Tuesday, May 27, 2008

Coming Out of the Dark

I am a technology junkie, curbed only by budget and something my mother instilled in me that always makes me think, "yeah, you want it, but do you NEED it?" Once I give in and get stuff like satellite TV and DVR, FiOS Internet, an iPod, or a GPS navigation system, I never want to go back. I can't live without Internet access or e-mail for more than a day. I was excited to hook up my new DVD player/recorder to the new flat-panel TV on Mother's Day, even though I'm not supposed to have to do any chores on that day.

Add to that my degree in environmental studies, and it may surprise you that it's only been a week since I adopted online bill pay.

It's true. I have a great fear of digital loss. Paper can be lost, of course. Thrown away, ruined with water, eaten by the cat (my dog doesn't have any interest in paper, but Frisbee loves shredding anything we leave lying around). But it's harder. Digital stuff can go "poof!" with little provocation and not brought back.

So, like, a decade ago, when my bank started holding on to canceled checks, I opted out of that and required them to send them to me. Never mind that in the 16 years I've had an account there, I maybe needed a canceled check one time. Maybe. About six months ago, I finally went paperless with my monthly statements, with all the bank accounts. It felt safe. After all, the bank had to be keeping accessible records, so that even if we had, say, an electromagnetic storm (see my story, The TreeKeeper, they'd have my statement when I needed it.

Banks have offered online bill pay for years. And it's not like I've had any fear of making payments on the Internet. I do it all the time, when payday falls too close to the due date of the bill. But I have other fears:

  • Fear that the bank will fail to make a payment, I won't have proof, and I'll be labeled delinquent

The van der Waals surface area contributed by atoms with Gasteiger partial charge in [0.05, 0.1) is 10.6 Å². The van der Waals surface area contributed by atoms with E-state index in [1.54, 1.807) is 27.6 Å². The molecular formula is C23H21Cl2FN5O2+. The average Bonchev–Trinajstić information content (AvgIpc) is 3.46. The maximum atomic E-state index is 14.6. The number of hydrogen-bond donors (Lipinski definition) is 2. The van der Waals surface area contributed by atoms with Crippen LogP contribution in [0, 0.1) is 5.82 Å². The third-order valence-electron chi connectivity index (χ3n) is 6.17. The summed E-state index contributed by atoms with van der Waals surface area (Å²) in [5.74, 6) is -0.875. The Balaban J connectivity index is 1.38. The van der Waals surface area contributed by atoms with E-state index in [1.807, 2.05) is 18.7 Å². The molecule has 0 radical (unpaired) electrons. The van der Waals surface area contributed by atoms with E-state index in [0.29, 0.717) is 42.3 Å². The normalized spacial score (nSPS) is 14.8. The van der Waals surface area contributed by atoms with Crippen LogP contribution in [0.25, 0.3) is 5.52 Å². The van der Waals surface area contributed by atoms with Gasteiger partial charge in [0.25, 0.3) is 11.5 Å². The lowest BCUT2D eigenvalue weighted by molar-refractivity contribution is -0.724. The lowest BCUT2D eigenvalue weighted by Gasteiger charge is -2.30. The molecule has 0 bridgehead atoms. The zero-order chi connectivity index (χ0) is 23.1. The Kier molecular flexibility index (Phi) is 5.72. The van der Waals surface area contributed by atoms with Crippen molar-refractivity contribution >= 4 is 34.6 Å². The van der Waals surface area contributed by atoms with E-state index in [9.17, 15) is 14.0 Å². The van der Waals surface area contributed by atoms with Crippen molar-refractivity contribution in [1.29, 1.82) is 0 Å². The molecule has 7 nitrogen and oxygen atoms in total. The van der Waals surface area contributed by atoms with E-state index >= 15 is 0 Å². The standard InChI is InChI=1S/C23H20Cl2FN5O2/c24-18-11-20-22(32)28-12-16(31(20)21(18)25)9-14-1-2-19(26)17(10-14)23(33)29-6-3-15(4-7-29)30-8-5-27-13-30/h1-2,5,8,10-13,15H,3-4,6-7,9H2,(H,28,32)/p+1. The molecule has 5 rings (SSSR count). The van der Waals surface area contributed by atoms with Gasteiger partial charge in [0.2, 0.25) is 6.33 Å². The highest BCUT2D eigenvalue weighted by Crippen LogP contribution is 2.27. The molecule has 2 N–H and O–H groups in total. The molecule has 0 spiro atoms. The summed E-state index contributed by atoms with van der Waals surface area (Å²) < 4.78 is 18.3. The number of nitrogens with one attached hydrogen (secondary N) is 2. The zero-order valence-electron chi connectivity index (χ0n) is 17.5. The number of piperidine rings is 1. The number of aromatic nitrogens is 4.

• Fear that I'll overlook a bill

  • Fear of a system failure, desktop crash, or complete loss of Internet


Last week, guilt overcame fear. I am tired of wasting paper--wasting even more of it when I pay a bill online at the payee's site--and even more, wasting time. It can take a few hours to enter the payments in Quicken and the checkbook (Quicken makes things easy, the checkbook is insurance against the aforementioned crash possibility and is easier to access to check something), write the bills, label and post the envelopes, etc. Not to mention, that horrible licky adhesive is probably giving me cancer of the tongue.

So I made the switch. And no gradual toe/ankle/knee-in-the-water progression for me. I set up a full bill pay account and entered all the bills, AND signed up for paperless billing wherever I could. And, of course, I love it. It's so much faster and easier and less wasteful, on both ends. It makes balancing the checkbook easier, because things clear faster. And it will save money, since I won't be spending it on postage or gas to go to the post office.

I'm still a little nervous. My routine is disrupted. The other day, I got a notice of a bill. Mid pay cycle. Printing the reminder notice would defeat the purpose, but I hate having stuff sitting in my inbox. Stuff in my inbox screams "handle me!" But if I took it out of the inbox, I might overlook it on payday, even though the reminder would be listed at my account site.

So I paid the bill.

Which means things are going to be totally messed up come payday. I mean, I'll pay the e-bills that come in, and that will leave maybe two bills on payday, and I'll feel like I'm missing stuff, and I'll panic, and I'll spend twice as much time researching what I'm missing as I would have spent under the old system in the first place!

Welcome to the 21st century, Ms. Damschroder. *eyeroll*

2 comments:

Cindy Procter-King said...

I've been banking online for years, by which I mean PAYING bills on-line. But I print out evidence of every bill I do pay on-line to compare against my statements when I get them - in the mail. And I continue to receive all my bills in the mail, for all the reasons you've mentioned. I can't see myself changing until forced to.

Natalie Damschroder said...

I'm forcing myself not to print stuff out, and more than half my bills don't have an electronic option, but I keep checking the accounts and the bank records to make sure they went through. :)

Honestly, I'm more afraid that I'll overlook something without my concrete system. But nothing is foolproof. My water bill didn't come one month, and I never would have noticed if I didn't keep a file cycle where I shred them after three months. But there was nothing electronic about that!

It's scary. :)